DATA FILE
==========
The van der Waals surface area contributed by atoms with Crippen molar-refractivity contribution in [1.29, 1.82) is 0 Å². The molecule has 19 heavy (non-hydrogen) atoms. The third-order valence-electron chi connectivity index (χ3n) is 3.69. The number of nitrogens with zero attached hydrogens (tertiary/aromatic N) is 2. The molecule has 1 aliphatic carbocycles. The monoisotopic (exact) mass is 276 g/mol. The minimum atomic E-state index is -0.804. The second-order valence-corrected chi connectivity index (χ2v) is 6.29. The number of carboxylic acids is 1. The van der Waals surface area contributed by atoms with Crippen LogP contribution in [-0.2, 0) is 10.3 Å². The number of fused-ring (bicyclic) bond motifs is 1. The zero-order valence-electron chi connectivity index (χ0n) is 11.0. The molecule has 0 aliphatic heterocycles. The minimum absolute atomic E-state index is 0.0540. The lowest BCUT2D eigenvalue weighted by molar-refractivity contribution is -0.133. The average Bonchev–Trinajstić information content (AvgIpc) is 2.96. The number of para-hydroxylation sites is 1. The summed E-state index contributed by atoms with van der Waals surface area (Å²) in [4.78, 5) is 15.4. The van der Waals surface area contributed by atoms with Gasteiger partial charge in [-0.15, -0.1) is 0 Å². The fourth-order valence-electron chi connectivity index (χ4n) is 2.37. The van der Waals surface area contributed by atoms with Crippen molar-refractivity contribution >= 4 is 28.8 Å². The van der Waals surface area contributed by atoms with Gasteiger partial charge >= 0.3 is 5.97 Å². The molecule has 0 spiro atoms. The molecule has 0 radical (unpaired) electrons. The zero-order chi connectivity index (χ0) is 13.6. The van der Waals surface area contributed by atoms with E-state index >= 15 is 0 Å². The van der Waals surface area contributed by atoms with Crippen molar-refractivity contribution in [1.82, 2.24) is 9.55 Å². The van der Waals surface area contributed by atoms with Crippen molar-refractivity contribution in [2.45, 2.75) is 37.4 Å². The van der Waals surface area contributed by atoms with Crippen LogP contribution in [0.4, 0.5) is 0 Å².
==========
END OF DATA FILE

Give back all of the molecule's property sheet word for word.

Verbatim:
The van der Waals surface area contributed by atoms with Crippen molar-refractivity contribution in [1.29, 1.82) is 0 Å². The molecule has 19 heavy (non-hydrogen) atoms. The third-order valence-electron chi connectivity index (χ3n) is 3.69. The number of nitrogens with zero attached hydrogens (tertiary/aromatic N) is 2. The molecule has 1 aliphatic carbocycles. The monoisotopic (exact) mass is 276 g/mol. The minimum atomic E-state index is -0.804. The second-order valence-corrected chi connectivity index (χ2v) is 6.29. The number of carboxylic acids is 1. The van der Waals surface area contributed by atoms with Crippen LogP contribution in [-0.2, 0) is 10.3 Å². The number of fused-ring (bicyclic) bond motifs is 1. The zero-order valence-electron chi connectivity index (χ0n) is 11.0. The molecule has 0 aliphatic heterocycles. The minimum absolute atomic E-state index is 0.0540. The lowest BCUT2D eigenvalue weighted by molar-refractivity contribution is -0.133. The average Bonchev–Trinajstić information content (AvgIpc) is 2.96. The number of para-hydroxylation sites is 1. The summed E-state index contributed by atoms with van der Waals surface area (Å²) in [4.78, 5) is 15.4. The van der Waals surface area contributed by atoms with Gasteiger partial charge in [-0.15, -0.1) is 0 Å². The fourth-order valence-electron chi connectivity index (χ4n) is 2.37. The van der Waals surface area contributed by atoms with Crippen molar-refractivity contribution >= 4 is 28.8 Å². The van der Waals surface area contributed by atoms with Gasteiger partial charge >= 0.3 is 5.97 Å². The molecule has 0 spiro atoms. The molecule has 0 radical (unpaired) electrons. The zero-order chi connectivity index (χ0) is 13.6. The van der Waals surface area contributed by atoms with E-state index >= 15 is 0 Å². The van der Waals surface area contributed by atoms with Crippen molar-refractivity contribution in [1.82, 2.24) is 9.55 Å². The van der Waals surface area contributed by atoms with Crippen molar-refractivity contribution in [2.45, 2.75) is 37.4 Å². The van der Waals surface area contributed by atoms with Crippen LogP contribution in [0.4, 0.5) is 0 Å².